Shortly after the China-Central Asia Summit, Kazakh segment of cyberspace began discussions dedicated to a layout of the future railway from China to Kyrgyzstan and then Uzbekistan with an option to have extended towards Iran, Turkiye and Europe.
Mr. Adil Kauklenov, famous Kazakh Orientalist discusses above in his telegram-channel:
Trans-Siberian Railway Overloaded
In the course of public discussions of the project, they emphasized that the new railway was supposed to bypass Russia and some of them expressed concerns in the spirit of “May Day!”. Both of them show signs of exaggeration and alarmism.
First of all, the new road is thousand kilos away from Russia and its mission is to connect Kyrgyzstan and Uzbekistan. When that particular segment of the road is laid, we could discuss plans to extend it towards Middle East.
Secondly, there is a similar railway running to Iran thru Kazakhstan (China-Kazakhstan-Turkmenistan-Iran). That is railway is far from posing any threat to the Trans-Siberian. Besides, the Trans-Siberian is overloaded.
Thirdly, based on data from operation of the railway running via Kazakhstan onwards to Iran, one could see that reaching out for Turkiye is one big challenge, because Iran under sanctions and relations between Iran and Turkiye are not that easy.
Which means, that the new railway is not the one to bypass Russia – it is more of a road bypassing Kazakhstan, and the Kazakh segment of the China-Iran railway will have to compete with the future one.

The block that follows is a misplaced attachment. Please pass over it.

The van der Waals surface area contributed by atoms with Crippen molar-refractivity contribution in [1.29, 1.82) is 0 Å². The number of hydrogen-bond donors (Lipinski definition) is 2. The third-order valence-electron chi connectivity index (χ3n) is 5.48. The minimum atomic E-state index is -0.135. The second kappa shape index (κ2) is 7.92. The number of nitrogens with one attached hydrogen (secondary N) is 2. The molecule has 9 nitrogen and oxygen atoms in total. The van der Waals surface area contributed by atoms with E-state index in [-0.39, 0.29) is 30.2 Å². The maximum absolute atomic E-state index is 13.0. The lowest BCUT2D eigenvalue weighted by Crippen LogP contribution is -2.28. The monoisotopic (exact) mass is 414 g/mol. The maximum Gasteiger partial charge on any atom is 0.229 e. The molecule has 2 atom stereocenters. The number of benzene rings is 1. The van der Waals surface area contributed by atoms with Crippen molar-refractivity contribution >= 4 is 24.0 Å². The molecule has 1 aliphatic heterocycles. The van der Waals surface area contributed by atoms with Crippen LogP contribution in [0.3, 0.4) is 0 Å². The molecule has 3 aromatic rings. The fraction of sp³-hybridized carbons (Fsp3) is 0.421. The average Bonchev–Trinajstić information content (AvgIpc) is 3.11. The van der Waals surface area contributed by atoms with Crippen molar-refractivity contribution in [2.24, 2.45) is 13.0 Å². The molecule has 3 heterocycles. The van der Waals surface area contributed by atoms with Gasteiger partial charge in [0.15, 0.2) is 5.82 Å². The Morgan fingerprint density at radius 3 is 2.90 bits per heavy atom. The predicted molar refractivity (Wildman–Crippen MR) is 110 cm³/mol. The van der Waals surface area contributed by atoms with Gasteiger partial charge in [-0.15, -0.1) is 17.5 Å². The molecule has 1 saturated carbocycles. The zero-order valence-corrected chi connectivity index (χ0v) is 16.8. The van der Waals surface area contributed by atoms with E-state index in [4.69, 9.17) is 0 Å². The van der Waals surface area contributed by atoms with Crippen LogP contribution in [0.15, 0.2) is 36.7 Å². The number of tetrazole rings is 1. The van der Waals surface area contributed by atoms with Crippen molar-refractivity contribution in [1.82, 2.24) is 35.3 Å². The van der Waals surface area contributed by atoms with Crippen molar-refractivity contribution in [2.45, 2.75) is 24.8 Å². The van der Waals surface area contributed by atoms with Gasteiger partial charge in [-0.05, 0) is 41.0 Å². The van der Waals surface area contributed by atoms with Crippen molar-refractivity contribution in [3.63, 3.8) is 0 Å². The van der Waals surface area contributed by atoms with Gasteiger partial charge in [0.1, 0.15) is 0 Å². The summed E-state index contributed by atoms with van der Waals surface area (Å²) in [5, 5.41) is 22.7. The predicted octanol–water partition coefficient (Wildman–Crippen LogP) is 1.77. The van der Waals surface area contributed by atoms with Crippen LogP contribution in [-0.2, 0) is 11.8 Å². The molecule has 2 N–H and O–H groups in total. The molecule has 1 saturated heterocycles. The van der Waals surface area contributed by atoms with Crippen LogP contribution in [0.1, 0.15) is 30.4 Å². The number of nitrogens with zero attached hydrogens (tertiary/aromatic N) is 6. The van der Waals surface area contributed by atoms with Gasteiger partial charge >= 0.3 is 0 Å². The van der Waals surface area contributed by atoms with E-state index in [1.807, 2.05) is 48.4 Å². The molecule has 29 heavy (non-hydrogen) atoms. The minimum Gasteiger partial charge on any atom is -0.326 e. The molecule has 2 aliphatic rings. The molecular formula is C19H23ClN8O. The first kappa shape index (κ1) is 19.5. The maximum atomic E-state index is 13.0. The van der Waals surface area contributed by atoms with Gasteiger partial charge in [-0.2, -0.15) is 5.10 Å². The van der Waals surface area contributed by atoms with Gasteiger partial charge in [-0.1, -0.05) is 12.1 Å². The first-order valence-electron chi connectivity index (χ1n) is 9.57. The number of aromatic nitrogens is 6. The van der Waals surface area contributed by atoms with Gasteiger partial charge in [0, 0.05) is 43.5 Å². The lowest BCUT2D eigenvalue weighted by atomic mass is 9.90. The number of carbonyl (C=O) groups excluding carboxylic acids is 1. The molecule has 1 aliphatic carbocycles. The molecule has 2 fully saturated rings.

Benefits to Kazakhstan
But the new road is not supposed to hard Kazakhstan. The matter is that all Kazakh railways are overloaded beyond all limits of the reasonable. That is why, Kazakh Government declared construction of the new railroad connection – Bahty-Chuguchak, as well as announced plans to refurbish and modernize the Dastyk-Alashankol connection.
Healthy competition is not a problem. Talks regarding the China-Kyrgyzstan-Uzbekistan railway connection were circulating on air for 2 decades now, but there was no progress. Because of numerous political and economic obstacles, most of them being in Kyrgyzstan.
In Russia, they have a historic stigma about all trade routes bypassing Russia. Stigma was founded by the Russian merchants from Tomsk, who had their own trade route, as an alternative to the Trans-Siberian Main, in the result of which Novosibirsk became Siberia’s metropolitan hub. Tomsk was left outside of the new traffic.
When back in 2013, the One Belt-One Road initiative came into public spotlights, Russian scientists immediately recollected the Tomsk story, fearing that Siberia and Russian Far East would be left outside the new initiative.
Tomsk, however, did not fade away and still is Russia’s major education and R&D hub. That is why, all those fears about routes bypassing Russia are exaggerated.
The Road-Belt initiative was not at all to the detriment of the Russian transit traffic. Russian companies today are seeking for new trade infrastructure.
The new railroad is thousand kilos away from Russia. Its purposes is to connect countries that have no borders with Russia and pose no threat to Russian trade routes. That is why, the following question goes to alarmists – In Africa and South America, does China build roads, to deliberately bypass Russia?